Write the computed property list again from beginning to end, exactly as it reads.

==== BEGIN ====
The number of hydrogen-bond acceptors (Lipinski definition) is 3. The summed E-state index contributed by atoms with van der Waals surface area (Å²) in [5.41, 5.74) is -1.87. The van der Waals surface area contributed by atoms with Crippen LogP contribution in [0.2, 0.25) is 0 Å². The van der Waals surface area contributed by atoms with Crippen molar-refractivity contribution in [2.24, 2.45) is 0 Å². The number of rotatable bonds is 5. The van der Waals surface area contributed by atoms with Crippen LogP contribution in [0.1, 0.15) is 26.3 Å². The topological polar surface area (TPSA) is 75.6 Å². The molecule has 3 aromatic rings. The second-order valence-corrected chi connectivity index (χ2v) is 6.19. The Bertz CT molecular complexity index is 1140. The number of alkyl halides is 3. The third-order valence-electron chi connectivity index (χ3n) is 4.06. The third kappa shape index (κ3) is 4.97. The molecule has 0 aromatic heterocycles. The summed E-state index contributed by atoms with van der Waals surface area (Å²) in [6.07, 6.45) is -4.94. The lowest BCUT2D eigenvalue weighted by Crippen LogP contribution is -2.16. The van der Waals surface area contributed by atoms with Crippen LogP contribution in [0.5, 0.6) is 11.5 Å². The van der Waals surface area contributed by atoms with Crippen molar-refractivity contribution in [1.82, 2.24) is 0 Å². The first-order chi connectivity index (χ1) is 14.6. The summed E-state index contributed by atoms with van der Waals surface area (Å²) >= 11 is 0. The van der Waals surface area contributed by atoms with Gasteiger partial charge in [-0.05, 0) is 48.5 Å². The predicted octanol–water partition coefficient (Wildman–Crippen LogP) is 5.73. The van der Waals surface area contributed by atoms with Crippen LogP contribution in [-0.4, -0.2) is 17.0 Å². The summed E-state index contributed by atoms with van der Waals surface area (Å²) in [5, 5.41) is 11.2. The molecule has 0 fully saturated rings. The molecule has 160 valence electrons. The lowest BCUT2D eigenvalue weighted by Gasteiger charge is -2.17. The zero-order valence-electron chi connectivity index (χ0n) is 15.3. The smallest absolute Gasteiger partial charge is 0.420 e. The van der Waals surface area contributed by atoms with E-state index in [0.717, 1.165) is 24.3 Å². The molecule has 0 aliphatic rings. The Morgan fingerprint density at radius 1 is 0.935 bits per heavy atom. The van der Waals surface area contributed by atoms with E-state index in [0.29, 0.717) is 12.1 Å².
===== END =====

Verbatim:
The number of hydrogen-bond acceptors (Lipinski definition) is 3. The summed E-state index contributed by atoms with van der Waals surface area (Å²) in [5.41, 5.74) is -1.87. The van der Waals surface area contributed by atoms with Crippen LogP contribution in [0.2, 0.25) is 0 Å². The van der Waals surface area contributed by atoms with Crippen molar-refractivity contribution in [2.24, 2.45) is 0 Å². The number of rotatable bonds is 5. The van der Waals surface area contributed by atoms with Crippen LogP contribution in [0.1, 0.15) is 26.3 Å². The topological polar surface area (TPSA) is 75.6 Å². The molecule has 3 aromatic rings. The second-order valence-corrected chi connectivity index (χ2v) is 6.19. The Bertz CT molecular complexity index is 1140. The number of alkyl halides is 3. The third-order valence-electron chi connectivity index (χ3n) is 4.06. The third kappa shape index (κ3) is 4.97. The molecule has 0 aromatic heterocycles. The summed E-state index contributed by atoms with van der Waals surface area (Å²) in [6.07, 6.45) is -4.94. The lowest BCUT2D eigenvalue weighted by Crippen LogP contribution is -2.16. The van der Waals surface area contributed by atoms with Crippen LogP contribution in [0.5, 0.6) is 11.5 Å². The van der Waals surface area contributed by atoms with Crippen molar-refractivity contribution in [1.82, 2.24) is 0 Å². The first-order chi connectivity index (χ1) is 14.6. The summed E-state index contributed by atoms with van der Waals surface area (Å²) >= 11 is 0. The van der Waals surface area contributed by atoms with Gasteiger partial charge in [-0.05, 0) is 48.5 Å². The predicted octanol–water partition coefficient (Wildman–Crippen LogP) is 5.73. The van der Waals surface area contributed by atoms with Crippen LogP contribution in [-0.4, -0.2) is 17.0 Å². The summed E-state index contributed by atoms with van der Waals surface area (Å²) in [5, 5.41) is 11.2. The molecule has 0 fully saturated rings. The molecule has 160 valence electrons. The lowest BCUT2D eigenvalue weighted by Gasteiger charge is -2.17. The zero-order valence-electron chi connectivity index (χ0n) is 15.3. The smallest absolute Gasteiger partial charge is 0.420 e. The van der Waals surface area contributed by atoms with E-state index in [0.717, 1.165) is 24.3 Å². The molecule has 0 aliphatic rings. The Morgan fingerprint density at radius 1 is 0.935 bits per heavy atom. The van der Waals surface area contributed by atoms with E-state index in [0.29, 0.717) is 12.1 Å².